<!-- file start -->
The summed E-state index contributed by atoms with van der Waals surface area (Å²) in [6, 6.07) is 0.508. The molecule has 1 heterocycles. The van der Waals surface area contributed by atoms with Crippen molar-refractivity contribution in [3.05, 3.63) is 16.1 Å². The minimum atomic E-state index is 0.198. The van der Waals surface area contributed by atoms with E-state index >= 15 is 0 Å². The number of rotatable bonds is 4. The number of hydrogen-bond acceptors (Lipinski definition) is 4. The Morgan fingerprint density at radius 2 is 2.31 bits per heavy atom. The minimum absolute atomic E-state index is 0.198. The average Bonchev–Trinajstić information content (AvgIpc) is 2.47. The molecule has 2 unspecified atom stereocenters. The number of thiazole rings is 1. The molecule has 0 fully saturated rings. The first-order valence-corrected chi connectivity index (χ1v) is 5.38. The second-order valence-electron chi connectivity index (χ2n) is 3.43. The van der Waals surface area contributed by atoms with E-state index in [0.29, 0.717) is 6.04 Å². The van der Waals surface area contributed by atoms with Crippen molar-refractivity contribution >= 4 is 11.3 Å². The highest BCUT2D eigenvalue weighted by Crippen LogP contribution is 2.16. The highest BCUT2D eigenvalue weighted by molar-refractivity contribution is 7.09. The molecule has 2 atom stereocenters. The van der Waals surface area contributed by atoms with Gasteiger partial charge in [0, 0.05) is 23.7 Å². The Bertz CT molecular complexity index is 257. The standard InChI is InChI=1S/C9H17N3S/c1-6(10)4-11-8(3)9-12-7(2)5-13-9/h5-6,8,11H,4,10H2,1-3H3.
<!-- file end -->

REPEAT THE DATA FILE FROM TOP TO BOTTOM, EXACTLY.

The summed E-state index contributed by atoms with van der Waals surface area (Å²) in [6, 6.07) is 0.508. The molecule has 1 heterocycles. The van der Waals surface area contributed by atoms with Crippen molar-refractivity contribution in [3.05, 3.63) is 16.1 Å². The minimum atomic E-state index is 0.198. The van der Waals surface area contributed by atoms with E-state index >= 15 is 0 Å². The number of rotatable bonds is 4. The number of hydrogen-bond acceptors (Lipinski definition) is 4. The Morgan fingerprint density at radius 2 is 2.31 bits per heavy atom. The minimum absolute atomic E-state index is 0.198. The average Bonchev–Trinajstić information content (AvgIpc) is 2.47. The molecule has 2 unspecified atom stereocenters. The number of thiazole rings is 1. The molecule has 0 fully saturated rings. The first-order valence-corrected chi connectivity index (χ1v) is 5.38. The second-order valence-electron chi connectivity index (χ2n) is 3.43. The van der Waals surface area contributed by atoms with E-state index in [0.29, 0.717) is 6.04 Å². The van der Waals surface area contributed by atoms with Crippen molar-refractivity contribution >= 4 is 11.3 Å². The highest BCUT2D eigenvalue weighted by Crippen LogP contribution is 2.16. The highest BCUT2D eigenvalue weighted by molar-refractivity contribution is 7.09. The molecule has 2 atom stereocenters. The van der Waals surface area contributed by atoms with Gasteiger partial charge in [0, 0.05) is 23.7 Å². The Bertz CT molecular complexity index is 257. The standard InChI is InChI=1S/C9H17N3S/c1-6(10)4-11-8(3)9-12-7(2)5-13-9/h5-6,8,11H,4,10H2,1-3H3.